Nanyang Technological University Singapore’s Lee Kong Chian School of Medicine has launched two new research centres that will leverage AI and data analytics to detect diseases.
The Centre for Biomedical Informatics, which was opened late last week, seeks to develop “super algorithms” that predict and personalise the treatment of various diseases. It will support LKCMedicine’s five flagship research programmes: population health, respiratory medicine and infectious disease, skin diseases and wound repair, neuroscience and mental health, as well as nutrition, metabolism and health.
Meanwhile, the Dementia Research Centre was inaugurated on Monday. The centre will work on a five-year longitudinal study to shed light on Asian dementia, as well as develop AI-powered diagnostic solutions to accurately predict or assess dementia progression.
With state-of-the-art equipment and the expertise of 15 researchers, the Centre for Biomedical Informatics will “identify trends, patterns, and anomalies in data to derive insights that will help researchers and clinicians make better-informed decisions,” resulting in the potential discovery and development of new powerful diagnostic and treatment methods for diseases, including mental disorders.
Another aim of the centre is to advance biomedical research by doing biomedical data analytics for the university’s scientific community. It plans to organise workshops and courses to help raise the biomedical informatics capabilities of Singaporean medical researchers.
Meanwhile, for LKCMedicine Dean and professor Joseph Sung, NTU’s initiative to open a Dementia Research Centre is “very timely as the global population continues to age”. The number of people with dementia worldwide is expected to double by 2050 from around 55 million at present, according to the World Health Organization. NTU Singapore noted from various studies that the mental condition affects western and Asian populations differently.
“Given that most of existing dementia literature is built on the western population, it is worthwhile for the university, led by its medical school, to focus on how dementia affects the Asian population and develop strategies that are tailored for this group. These findings could contribute to the national healthcare policy on dementia and the health economics of dementia,” he said.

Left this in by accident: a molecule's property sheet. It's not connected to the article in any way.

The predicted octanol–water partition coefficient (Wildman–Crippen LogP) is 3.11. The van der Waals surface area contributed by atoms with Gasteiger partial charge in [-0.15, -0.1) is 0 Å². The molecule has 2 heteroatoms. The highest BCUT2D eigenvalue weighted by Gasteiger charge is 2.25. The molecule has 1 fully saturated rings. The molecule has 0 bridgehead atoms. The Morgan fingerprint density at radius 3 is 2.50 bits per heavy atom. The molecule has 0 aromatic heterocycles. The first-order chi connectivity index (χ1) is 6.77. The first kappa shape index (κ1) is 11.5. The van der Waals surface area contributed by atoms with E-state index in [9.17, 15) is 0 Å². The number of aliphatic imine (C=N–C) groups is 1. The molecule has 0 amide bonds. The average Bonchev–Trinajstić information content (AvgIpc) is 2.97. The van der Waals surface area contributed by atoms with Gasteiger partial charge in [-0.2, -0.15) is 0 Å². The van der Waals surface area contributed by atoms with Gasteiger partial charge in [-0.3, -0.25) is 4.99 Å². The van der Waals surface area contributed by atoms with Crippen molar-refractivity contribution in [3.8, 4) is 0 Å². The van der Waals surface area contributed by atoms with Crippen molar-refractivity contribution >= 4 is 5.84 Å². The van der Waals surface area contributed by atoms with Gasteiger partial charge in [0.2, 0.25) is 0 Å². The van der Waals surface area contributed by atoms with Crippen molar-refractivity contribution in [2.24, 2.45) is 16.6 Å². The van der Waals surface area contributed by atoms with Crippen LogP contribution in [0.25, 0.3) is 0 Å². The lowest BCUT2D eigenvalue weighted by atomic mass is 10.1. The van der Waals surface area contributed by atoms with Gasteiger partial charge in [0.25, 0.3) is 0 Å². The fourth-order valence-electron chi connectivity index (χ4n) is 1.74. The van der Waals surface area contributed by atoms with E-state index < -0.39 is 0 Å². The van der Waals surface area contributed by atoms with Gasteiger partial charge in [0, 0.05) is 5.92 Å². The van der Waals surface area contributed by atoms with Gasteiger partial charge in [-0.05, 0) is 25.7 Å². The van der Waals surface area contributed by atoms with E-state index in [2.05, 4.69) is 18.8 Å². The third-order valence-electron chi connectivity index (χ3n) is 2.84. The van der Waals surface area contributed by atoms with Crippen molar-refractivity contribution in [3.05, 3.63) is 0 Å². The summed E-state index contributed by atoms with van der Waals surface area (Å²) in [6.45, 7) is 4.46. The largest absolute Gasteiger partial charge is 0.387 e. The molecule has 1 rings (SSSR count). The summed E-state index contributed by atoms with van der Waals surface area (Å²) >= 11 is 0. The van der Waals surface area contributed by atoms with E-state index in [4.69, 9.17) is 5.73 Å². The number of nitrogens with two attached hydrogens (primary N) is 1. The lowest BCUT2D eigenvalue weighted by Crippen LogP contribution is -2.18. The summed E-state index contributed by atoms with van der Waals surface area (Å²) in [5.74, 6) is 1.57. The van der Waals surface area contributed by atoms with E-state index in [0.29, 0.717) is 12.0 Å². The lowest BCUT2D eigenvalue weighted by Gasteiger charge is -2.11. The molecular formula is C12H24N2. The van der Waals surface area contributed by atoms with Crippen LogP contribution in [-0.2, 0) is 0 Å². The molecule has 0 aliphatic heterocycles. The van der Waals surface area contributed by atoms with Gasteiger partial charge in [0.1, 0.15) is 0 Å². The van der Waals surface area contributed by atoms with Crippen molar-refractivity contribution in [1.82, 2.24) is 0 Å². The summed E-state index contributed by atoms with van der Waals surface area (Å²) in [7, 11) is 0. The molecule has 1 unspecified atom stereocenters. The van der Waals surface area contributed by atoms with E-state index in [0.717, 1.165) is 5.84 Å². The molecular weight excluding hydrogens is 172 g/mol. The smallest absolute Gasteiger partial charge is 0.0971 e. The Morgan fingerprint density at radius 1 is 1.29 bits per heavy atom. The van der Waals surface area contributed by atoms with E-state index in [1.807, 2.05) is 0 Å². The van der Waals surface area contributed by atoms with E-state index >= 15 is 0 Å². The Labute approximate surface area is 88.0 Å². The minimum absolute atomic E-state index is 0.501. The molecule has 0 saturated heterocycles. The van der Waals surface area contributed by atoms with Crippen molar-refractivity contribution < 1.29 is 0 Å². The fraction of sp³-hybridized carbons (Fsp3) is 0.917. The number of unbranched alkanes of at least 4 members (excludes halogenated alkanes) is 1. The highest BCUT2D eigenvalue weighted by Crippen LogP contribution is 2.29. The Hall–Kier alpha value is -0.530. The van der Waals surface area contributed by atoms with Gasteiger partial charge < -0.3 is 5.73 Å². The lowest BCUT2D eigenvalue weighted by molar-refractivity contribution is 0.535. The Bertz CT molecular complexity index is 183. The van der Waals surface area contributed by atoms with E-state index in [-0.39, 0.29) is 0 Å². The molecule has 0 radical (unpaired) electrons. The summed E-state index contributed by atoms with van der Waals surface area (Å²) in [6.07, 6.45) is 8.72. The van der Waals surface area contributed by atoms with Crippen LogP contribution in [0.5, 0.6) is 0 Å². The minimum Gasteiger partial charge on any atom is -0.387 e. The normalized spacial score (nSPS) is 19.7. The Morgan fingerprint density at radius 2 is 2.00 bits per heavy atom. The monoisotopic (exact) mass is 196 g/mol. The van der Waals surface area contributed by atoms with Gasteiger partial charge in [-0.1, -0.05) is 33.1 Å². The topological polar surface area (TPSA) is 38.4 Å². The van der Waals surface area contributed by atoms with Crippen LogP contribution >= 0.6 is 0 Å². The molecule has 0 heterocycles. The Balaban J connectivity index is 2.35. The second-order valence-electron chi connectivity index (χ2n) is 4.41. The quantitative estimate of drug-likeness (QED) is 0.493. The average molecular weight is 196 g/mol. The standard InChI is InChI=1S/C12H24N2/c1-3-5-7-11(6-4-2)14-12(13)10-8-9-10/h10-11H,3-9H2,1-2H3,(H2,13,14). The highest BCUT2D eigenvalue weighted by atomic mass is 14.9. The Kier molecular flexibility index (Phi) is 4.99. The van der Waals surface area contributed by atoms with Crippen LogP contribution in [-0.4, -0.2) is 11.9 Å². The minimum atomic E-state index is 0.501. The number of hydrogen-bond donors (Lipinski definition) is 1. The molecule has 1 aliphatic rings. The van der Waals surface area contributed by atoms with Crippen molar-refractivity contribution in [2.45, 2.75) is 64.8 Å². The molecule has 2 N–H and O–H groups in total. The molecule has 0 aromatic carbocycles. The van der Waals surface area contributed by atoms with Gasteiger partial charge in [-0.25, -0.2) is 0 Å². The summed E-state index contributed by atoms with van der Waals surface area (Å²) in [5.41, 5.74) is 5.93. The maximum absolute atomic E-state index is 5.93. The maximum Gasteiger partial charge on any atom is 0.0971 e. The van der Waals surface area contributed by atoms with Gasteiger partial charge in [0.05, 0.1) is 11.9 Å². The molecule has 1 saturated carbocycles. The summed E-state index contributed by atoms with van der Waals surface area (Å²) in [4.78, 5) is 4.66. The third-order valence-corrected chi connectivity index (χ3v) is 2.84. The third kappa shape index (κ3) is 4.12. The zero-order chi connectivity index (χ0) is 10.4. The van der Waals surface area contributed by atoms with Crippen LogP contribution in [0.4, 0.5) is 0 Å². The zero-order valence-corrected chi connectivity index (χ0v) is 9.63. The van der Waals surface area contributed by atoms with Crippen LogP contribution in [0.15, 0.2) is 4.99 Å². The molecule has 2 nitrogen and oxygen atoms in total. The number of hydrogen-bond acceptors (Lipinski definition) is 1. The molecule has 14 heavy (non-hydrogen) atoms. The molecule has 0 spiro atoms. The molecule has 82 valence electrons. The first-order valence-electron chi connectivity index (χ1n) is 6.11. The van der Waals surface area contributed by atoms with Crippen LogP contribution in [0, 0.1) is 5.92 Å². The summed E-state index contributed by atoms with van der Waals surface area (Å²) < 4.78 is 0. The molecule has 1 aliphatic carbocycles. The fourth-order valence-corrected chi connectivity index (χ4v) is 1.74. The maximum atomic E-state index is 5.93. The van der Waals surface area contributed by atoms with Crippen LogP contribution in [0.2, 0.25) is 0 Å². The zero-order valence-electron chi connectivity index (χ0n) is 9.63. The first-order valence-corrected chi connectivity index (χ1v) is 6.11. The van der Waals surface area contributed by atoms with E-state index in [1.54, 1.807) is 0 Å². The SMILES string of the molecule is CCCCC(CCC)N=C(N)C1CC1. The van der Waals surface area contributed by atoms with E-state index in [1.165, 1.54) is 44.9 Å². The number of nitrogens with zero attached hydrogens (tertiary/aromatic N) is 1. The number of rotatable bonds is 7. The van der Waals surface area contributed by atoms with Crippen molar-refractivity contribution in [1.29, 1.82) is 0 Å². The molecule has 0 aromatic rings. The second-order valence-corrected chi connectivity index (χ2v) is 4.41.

Among ongoing projects of the Centre for Biomedical Informatics is a collaboration with the Institute of Mental Health and the Auckland University of Technology to develop machine learning methods to better detect and predict mental illnesses in at-risk youths.
They will analyse various datasets by applying advanced neural networks – a machine learning technique – which could lead to discoveries of new biomarkers and risk factors for screening mental health states. These discoveries would further lead to the development of super algorithms for predicting people who are at risk of mental disorders. It would also facilitate the development of personalised modelling to better recognise individual factors that trigger mental illnesses.
The centre has also been working on projects in the area of cancer treatment. So far, they have produced a breast cancer biomarker associated with prognosis, which has become its basis for developing new therapeutic strategies for discovering drugs capable of reversing biomarker expression patterns.
Concurrently, the Dementia Research Centre is conducting its Biomarker and Cognitive Impairment Study, which seeks to explore the inner working of the brain of patients with mild cognitive impairment (MCI). Among such patients, the risk of developing dementia increases between 10%-15% each year, and that is why the centre is focusing on MCI to facilitate early detection and intervention, according to Director Nagaendran Kandiah. The centre is currently recruiting about 1,5000 Singaporean patients with MCI aged 30-95 for the five-year study.
Explaining what they intend to do at the Centre for Biomedical Informatics, Wilson Goh, its co-director, said: “[W]e are making sense of huge volumes of biological data. We want to work towards achieving the three ‘Ps’ in clinical application: prediction, prevention, and personalisation. By building biologically informed models through data analysis and super algorithms, we could create insights that are personalised for the patient. Such models could enable early and accurate detection and prevention of chronic diseases and acute medical emergencies”.
Commenting on the launch of the Dementia Research Centre, NTU President and professor Subra Suresh said: “The Dementia Research Centre promises to offer us new avenues for developing a better understanding of neurodegenerative diseases. The research from this Centre will also point to potential pathways to ensure a healthier ageing population, and benefit NTU’s efforts in shaping the future of medicine, continuing to improve medical education, and transforming healthcare”.